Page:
Irene Kaur – a much needed Kiwi role model for STEM industries

Growing up Kiwi electrical engineer Irene Kaur wished she saw more female role models within the engineering industry. She hopes that she will inspire others to try this more traditionally male dominated path.

Part of the attraction that is needed is to create a culture and ethos that are welcoming to women, and although Kaur is breaking new ground, she doesn’t see herself as knocking down barriers for women when she goes to work.

Her role involves occasionally leading training sessions where often she is the only woman in the room – but she says it doesn’t faze her.

“I represent myself how I would want somebody to train me. I don’t get nervous, I am there to do a job. It’s about delivering technical knowledge, and from my perspective gender shouldn’t come into it.”

She admits even in today’s modern society sometimes not everyone is completely receptive to having a female leading from the front in the industry. However, she approaches it from a classroom point of view; where everyone is equal and you wipe gender completely out of the equation”

Kaur’s background is in manufacturing, consulting and product design. The electrical field appealed to her (as opposed to civil and mechanical engineering) because it is a more conceptual and less visible science, with many streams for professional expansion including software engineering. She was the type of child that took household appliances apart to try and put it back together. She has since broadened her reach into various portfolios for the global Schneider Electric brand, including motor control, power solutions, EV chargers, and also has responsibility for product development, consultation and marketing, given the highly specialised nature of the products.

“Looking at engineering as a field, men have always dominated and been the role models, from mechanical to electrical to civil and right up into the big tech companies. There haven’t been many women at the forefront, and critically, not much promotion of women either. We need to promote our female engineers so there are more role models for girls and young women to look up to and aspire to. I didn’t see another female engineer who was right at the top of the field and talking about technology, and we need that to inspire kids and show them that women belong in the profession and are capable, and to continue to change and challenge bias – whether conscious or unconscious.”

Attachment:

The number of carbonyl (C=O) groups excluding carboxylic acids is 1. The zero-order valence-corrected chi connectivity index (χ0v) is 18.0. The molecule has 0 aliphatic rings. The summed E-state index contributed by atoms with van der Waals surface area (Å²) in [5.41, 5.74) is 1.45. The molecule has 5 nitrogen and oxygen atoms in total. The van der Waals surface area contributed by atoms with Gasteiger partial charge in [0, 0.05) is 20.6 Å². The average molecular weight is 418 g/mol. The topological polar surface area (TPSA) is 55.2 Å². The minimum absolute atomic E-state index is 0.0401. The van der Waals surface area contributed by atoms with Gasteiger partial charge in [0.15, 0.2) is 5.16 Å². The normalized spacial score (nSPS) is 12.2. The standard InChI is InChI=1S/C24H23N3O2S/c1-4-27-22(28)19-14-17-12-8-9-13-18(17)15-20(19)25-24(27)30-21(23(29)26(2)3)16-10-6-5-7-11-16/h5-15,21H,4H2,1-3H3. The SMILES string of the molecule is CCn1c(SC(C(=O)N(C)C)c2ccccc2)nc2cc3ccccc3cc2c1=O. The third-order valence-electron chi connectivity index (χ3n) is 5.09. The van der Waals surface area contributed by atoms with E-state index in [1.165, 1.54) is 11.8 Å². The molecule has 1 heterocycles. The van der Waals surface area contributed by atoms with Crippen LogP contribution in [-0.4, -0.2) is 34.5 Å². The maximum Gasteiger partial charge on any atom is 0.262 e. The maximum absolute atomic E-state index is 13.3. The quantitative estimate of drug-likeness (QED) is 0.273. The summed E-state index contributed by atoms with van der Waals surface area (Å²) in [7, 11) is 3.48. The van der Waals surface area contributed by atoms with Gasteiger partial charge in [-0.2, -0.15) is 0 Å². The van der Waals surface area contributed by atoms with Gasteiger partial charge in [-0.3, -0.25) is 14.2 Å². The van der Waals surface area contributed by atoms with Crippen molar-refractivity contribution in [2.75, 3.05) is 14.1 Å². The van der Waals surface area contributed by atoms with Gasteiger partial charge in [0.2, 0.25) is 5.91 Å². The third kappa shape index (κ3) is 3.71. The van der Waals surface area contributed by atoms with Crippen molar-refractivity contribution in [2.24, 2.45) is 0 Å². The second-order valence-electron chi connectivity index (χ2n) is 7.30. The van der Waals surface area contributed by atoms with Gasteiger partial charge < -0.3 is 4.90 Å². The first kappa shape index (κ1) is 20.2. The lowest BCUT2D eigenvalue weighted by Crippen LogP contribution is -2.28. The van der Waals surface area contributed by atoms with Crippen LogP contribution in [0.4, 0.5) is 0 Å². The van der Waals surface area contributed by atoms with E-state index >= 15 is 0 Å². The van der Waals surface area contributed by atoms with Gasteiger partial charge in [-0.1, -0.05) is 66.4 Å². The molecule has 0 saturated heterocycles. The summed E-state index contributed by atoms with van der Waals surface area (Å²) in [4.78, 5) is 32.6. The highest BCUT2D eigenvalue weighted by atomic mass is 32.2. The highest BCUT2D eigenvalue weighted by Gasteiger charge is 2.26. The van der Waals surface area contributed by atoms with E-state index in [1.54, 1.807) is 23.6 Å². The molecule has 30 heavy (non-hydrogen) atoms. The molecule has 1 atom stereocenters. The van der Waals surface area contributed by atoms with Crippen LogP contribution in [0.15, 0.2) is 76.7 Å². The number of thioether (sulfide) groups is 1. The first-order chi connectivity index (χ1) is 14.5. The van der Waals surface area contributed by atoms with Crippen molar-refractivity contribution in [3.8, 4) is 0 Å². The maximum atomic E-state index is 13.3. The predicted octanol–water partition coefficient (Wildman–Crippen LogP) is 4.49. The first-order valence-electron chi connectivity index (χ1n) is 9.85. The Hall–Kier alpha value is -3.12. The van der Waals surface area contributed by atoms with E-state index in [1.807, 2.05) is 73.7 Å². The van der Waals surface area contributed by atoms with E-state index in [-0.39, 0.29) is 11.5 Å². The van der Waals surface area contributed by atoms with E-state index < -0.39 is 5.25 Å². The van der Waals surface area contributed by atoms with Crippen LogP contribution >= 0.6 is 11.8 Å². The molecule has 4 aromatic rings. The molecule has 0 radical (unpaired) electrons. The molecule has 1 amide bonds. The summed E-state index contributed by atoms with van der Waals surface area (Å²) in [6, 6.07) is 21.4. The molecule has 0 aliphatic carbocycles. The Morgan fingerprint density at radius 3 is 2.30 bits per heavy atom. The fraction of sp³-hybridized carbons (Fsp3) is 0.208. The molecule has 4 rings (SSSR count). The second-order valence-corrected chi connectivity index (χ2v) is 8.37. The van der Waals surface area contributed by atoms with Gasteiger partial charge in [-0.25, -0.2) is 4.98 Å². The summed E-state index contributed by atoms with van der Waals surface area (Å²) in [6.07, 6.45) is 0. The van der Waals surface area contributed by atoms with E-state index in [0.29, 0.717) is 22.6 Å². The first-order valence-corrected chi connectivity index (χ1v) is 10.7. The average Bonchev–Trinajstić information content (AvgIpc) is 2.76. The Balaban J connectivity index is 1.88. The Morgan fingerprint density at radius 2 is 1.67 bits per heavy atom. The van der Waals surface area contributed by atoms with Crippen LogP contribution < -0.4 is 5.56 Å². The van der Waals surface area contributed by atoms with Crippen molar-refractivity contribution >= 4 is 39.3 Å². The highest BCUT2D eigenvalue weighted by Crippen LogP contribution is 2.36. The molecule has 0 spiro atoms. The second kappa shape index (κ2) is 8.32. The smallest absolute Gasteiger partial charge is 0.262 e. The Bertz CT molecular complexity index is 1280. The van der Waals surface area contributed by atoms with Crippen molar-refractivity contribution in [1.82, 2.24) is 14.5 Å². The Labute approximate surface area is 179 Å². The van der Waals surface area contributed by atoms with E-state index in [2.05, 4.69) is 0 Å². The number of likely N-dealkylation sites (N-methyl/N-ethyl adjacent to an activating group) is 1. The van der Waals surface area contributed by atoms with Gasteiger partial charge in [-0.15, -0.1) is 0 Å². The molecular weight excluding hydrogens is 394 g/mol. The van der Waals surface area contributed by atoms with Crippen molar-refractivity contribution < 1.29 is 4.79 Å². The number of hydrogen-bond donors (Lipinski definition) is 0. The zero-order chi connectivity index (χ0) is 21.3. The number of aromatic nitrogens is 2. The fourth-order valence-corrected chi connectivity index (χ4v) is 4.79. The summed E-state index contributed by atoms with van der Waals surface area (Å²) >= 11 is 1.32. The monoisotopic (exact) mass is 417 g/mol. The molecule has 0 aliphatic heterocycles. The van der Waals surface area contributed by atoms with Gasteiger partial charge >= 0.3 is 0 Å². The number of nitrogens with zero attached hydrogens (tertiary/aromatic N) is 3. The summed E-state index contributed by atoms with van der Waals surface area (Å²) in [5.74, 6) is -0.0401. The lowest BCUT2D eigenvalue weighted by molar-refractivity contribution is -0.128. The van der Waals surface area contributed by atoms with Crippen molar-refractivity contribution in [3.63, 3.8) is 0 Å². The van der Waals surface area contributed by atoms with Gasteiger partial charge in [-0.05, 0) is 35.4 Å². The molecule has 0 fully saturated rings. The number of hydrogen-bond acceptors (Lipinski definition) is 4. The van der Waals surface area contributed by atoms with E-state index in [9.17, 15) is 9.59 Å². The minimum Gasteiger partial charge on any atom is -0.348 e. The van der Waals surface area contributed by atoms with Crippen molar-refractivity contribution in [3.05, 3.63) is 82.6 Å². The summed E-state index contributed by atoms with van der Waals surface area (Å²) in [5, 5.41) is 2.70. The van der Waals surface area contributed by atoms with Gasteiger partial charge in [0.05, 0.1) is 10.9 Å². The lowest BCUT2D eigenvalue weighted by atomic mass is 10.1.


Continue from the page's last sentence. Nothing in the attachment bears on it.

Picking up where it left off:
She says, “There aren’t a lot of females in the engineering world, that’s the truth of it. There is a lot of work still to ensure that as an industry engineering ensures it opens its doors to more flexibility and diversity. Let’s change the narrative. It’s not about being anti-men, or pro-female, it’s about engineering being open to all people from all walks of life and experiences.”

She advises young women in STEM to look for work cultures that actively give equal opportunities to all genders.

The STEM movement – now active in education sectors in many countries – is designed to attract more girls and women to fields that have traditionally been defined and dominated by men. Science, technology, engineering and mathematics have in the past had a lack of appeal to females as a career opportunity, due to it being seen as a male-dominated field, lack of awareness and promotion as a viable career opportunity for woman. As of today, the percentage of female graduates in electrical engineering at the University of Auckland shows the imbalance still remains persistent, making up only 29% in 2021.

“One of the biggest issues in our industry is that the company culture is incredibly tough on women, there is still stereotyping. Schneider is really good at stopping that from happening; women have a voice and a strong leadership team. My advice to any woman going for an interview for an engineering role is to ask the questions straight: How are female engineers treated in this organisation? What are the core values of your company? You have a choice to change the system, to look for a firm that accepts you and is open to actively developing and supporting female engineers to success.”

In light of the clear inequity, many organisations are taking it upon themselves to look at how they can better support females and diversity in the workplace, including looking at key initiatives like flexibility, equal opportunities, ongoing training and support Schneider Electric has been named as one of the 25 companies engineering students most want to work for, based on a global survey (conducted September 2020 to May 2021) by Universum of 84,000 students from 10 of the world’s biggest economies.

Schneider’s inclusive work policies support gender equity by helping employees to better manage their work and personal lives – for example, through flexible work or providing family, care and bereavement paid leave. Schneider also seeks to ensure equal pay across comparable groups of employees and reduce the pay gap between women and men to less than 1% by 2025.